Today as I began what likely will be a weeks-long immersion in Pet Shop Boys fantastic upcoming 12th full-length studio album Electric (a hard-core dance collection produced by Stuart Price [Madonna’s Confessions on a Dance Floor, Kylie’s Aphrodite] — the best pop producer working today who isn’t Timbaland or Pharrell Williams — and possibly my favorite pop release of 2013 so far, due July 15), I had an interesting thought:
For a British electro-pop duo given to such curt album titles (all 12, from 1986’s Please to 2013’s Electric, have contained one word only), Neil Tennant and Chris Lowe sure have a curious penchant for assigning to the songs within some of the most curiously complicated titles this side of The Smiths’ “Stop Me If You Think You’ve Heard This One Before.”
Chances are you haven’t, though, for Pet Shop Boys are nothing if not thoroughly original. “Love Is a Bourgeois Construct,” a title that stands out like a skyscraper (speaking of constructs) among the eight mostly one-story bungalows that surround it (the best of which, “Bolshy” and “Fluorescent,” go to songs that deserve to be packing dance floors from Ibiza to eternity for months to come), continues the pair’s tradition of elaborate titles/hooks.
But what would a new Pet Shop Boys album be without at least one awkward lyrical construct? Though given to bouts of pretension (British post-disco electronic dance music that references Debussy, Tchaikovsky, Handel and Stravinsky’s The Rite of Spring, and owes as much to the classical masters as to Kraftwerk), Pet Shop Boys, to quote one of their greatest singles from their greatest album (1990’s Behaviour), were never being boring. Then and now, two decades and three years after “Being Boring,” Tennant’s delivery remains as engagingly monotone and adenoidal as ever (a defining love-it-or-hate-it PSB characteristic, and I happen to live for it), but monotony still couldn’t be further from PSB’s minds — or music.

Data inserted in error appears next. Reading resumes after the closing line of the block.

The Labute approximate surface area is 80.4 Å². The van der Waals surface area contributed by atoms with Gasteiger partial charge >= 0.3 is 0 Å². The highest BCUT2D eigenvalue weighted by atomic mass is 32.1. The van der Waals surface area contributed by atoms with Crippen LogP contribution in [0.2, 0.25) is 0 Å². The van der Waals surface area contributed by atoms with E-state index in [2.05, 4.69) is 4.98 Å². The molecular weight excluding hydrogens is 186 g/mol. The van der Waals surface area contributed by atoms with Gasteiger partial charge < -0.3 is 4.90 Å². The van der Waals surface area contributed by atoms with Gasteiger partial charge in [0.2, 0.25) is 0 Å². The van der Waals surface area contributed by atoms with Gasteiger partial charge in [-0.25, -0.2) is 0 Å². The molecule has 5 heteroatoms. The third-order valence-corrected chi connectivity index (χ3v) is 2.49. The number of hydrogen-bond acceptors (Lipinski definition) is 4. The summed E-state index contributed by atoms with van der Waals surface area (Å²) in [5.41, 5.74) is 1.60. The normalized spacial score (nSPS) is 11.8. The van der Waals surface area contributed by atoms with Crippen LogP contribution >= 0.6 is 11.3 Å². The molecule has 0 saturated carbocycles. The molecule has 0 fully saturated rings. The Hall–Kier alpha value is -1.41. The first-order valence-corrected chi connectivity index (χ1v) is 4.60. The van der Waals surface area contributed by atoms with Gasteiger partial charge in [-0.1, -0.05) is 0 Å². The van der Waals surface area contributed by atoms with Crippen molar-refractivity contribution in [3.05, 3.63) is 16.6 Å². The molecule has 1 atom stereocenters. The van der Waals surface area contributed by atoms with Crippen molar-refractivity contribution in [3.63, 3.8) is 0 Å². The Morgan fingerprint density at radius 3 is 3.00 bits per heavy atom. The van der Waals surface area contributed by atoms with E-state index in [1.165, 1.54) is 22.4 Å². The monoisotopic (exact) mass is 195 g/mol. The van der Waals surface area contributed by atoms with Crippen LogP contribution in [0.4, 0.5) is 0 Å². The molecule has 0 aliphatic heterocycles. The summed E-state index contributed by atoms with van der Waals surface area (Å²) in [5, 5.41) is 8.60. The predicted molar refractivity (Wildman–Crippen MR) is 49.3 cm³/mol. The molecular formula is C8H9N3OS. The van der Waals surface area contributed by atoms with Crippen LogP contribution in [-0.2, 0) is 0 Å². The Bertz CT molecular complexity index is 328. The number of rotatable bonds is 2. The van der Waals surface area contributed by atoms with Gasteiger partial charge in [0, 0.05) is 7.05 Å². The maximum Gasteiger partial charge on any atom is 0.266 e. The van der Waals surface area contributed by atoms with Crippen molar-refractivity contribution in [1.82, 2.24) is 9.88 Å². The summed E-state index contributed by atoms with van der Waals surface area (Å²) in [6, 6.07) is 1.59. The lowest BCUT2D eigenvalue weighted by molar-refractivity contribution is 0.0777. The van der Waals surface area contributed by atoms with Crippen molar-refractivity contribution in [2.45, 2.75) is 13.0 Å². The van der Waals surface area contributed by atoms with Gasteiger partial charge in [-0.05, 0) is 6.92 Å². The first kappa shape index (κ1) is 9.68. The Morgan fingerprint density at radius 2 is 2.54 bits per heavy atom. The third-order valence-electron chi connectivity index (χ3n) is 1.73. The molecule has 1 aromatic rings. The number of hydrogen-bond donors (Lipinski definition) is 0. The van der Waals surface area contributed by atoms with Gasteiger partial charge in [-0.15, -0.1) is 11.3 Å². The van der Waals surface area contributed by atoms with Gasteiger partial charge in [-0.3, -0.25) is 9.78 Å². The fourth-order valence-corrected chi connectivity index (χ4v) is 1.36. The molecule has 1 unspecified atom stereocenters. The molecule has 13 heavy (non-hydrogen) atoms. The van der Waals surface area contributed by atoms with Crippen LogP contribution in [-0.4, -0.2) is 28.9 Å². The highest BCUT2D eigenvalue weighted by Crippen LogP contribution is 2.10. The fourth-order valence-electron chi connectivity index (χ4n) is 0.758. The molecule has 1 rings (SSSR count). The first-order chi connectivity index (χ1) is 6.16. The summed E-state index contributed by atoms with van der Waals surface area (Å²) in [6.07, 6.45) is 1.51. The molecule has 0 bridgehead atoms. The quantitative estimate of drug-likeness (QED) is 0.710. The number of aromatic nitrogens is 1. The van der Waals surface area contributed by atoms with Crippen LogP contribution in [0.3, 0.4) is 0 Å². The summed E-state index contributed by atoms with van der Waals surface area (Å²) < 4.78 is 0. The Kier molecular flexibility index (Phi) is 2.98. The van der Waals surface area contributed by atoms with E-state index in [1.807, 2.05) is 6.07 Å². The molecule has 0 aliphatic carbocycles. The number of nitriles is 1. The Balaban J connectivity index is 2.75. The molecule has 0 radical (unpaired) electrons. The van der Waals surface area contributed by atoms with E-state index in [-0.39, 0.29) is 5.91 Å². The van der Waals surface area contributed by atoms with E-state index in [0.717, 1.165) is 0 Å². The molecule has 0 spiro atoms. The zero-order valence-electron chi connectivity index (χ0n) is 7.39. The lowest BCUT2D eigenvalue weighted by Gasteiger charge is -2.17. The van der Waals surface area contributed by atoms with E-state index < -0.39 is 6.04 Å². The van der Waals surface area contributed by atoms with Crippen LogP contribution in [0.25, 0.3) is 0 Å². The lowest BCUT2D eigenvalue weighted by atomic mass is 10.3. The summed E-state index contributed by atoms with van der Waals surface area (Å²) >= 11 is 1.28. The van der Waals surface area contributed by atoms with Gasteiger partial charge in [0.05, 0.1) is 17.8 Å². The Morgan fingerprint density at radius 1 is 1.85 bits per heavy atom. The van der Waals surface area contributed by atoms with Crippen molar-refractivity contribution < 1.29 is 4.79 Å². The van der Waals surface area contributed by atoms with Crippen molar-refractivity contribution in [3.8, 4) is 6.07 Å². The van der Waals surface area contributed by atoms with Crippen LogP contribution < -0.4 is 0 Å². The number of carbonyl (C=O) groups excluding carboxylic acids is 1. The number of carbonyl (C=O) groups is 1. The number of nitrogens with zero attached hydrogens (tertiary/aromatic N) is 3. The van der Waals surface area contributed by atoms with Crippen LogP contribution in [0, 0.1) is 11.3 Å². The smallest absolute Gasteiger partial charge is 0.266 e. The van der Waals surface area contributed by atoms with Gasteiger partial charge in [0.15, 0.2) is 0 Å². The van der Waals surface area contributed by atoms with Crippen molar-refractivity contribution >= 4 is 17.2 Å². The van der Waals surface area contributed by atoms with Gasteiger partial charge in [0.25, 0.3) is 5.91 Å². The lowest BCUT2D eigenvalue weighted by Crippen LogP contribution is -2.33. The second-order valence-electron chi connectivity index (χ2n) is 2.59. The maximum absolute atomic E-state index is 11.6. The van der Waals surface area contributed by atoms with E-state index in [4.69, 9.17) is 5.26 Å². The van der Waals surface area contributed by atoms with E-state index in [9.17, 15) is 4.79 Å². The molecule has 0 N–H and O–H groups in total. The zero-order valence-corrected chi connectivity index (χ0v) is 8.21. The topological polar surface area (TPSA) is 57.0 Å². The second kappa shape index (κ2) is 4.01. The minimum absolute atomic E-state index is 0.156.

These Titles Are a Mouthful, But the Songs Still Pop, Rock and Roll!
“Opportunities (Let’s Make Lot’s of Money)” (from Please, 1986)
“What Have I Done to Deserve This?” (featuring Dusty Springfield, from Actually, 1987)
“This Must Be the Place I Waited Years to Leave” (from Behaviour, 1990)
“How Can You Expect to Be Taken Seriously?” (from Behaviour)
“I Wouldn’t Normally Do This Kind of Thing” (from Very, 1993)
“I Don’t Know What You Want But I Can’t Give It Anymore”
(from Nightlife, 1999)
“You Only Tell Me You Love Me When You’re Drunk” (from Nightlife)
“I Made My Excuses and Left” (from Fundamental, 2006)
“Indefinite Leave to Remain” (from Fundamental)
“Requiem in Denim and Leopardskin” (from Elysium, 2012)